tv The Daily Show With Trevor Noah Comedy Central July 22, 2022 1:14am-2:00am PDT
>> trevor: what's going on, everybody, welcome to "the daily show," i'm trevor noah. thank you so much for tuning in. thank you for coming out in person. love it look at, this take a seat, everybody. let's do it we've got a jam-packed show for you tonight. donald trump is running from the law, well, not running but you know, bore is johnson gives the greatest farewell speech of all times and you will never guess which u.s. president got covid. so let's do this, people, let's jump straight into today's headlines. all right. let's kick things off with the big news of the day, president biden has had a rough time recently. he couldn't get climate change action. he couldn't get free community college. he couldn't get tax hikes on the rich. but it turns out there is one thing he could get.
>> we begin this hour with its breaking news from the white house where president joe biden is in isolation after he tested positive for covid. >> the white house press secretary saying that the president is fully vaccinated. he's been twice boosted, he's experiencing what they say are very mild symptoms at this point. so he will be isolating but he will be able to continue in his role. he won't need to turn over any duties it appears to the vice president at this folks. >> hey folks, guess you heard, we tested positive for covid but have i been double vaccinated, double boosted, symptoms are mild and i really appreciate your inquiry and concern. but i'm doing well, getting a lot of work done, going to continue to get it done and in the meantime, thanks for your concern. and it is going to be okay. >> trevor: great, okay. first things first, i'm sure all of our thoughts are with president biden for a speedy recover. get well soon, sir, you played it through the spanish flu, with you can get through. this i know you can do it. and also it does look like he's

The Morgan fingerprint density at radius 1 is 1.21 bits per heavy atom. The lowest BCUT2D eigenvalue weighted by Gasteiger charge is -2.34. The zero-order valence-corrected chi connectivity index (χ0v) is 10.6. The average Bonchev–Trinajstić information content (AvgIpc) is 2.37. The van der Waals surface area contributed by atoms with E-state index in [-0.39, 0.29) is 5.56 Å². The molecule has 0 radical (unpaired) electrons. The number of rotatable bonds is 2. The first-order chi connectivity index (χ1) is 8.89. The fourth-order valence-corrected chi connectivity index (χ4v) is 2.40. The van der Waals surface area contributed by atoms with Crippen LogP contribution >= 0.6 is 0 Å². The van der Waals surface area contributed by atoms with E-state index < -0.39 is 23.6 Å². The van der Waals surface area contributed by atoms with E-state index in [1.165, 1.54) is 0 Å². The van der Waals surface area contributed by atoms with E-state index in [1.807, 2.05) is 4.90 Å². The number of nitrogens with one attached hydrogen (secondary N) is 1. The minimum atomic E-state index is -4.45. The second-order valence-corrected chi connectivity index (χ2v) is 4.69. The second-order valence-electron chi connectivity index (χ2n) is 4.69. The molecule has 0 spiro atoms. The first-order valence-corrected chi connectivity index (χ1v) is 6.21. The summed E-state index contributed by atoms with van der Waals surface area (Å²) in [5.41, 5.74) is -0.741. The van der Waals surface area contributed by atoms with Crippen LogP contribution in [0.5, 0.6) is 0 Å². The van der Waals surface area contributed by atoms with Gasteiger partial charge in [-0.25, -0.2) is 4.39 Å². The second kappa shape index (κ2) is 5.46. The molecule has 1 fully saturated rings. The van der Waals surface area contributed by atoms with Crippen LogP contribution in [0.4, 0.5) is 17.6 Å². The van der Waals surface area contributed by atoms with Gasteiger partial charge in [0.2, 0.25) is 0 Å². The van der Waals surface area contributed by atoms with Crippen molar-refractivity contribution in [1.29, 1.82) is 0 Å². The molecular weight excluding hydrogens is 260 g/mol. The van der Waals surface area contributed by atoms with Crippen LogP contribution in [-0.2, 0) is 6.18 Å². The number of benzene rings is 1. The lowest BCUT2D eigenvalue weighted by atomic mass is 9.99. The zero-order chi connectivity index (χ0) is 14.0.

going to be fine, right. he even got swagcin that video, hey, you probably heard, i got covid, ha, ha. but i get why he has got swag. he has been vaxxed, he's been boosted, double boosted and he's taking antiviral drugs and just to be safe he is sipping some bleech on the side, you know, that shit seems ridiculous unless you get covid and then i'll try anything. another reason the spt going to be fine because let's be honest. there is not much covid can do to him. think about it. what is going to happen, the virus will get in his body and be like let's see what can i do here, time to get some brain fog, fatigue, wait, wait, have iler already been here, what's going on now in the meantime biden says will not be taking any sick days. which is what sucks about being president, right, you have to put on a strong face and he has a job. he will be milking that shit, oh, covid really got me. i think i'm going to be sick for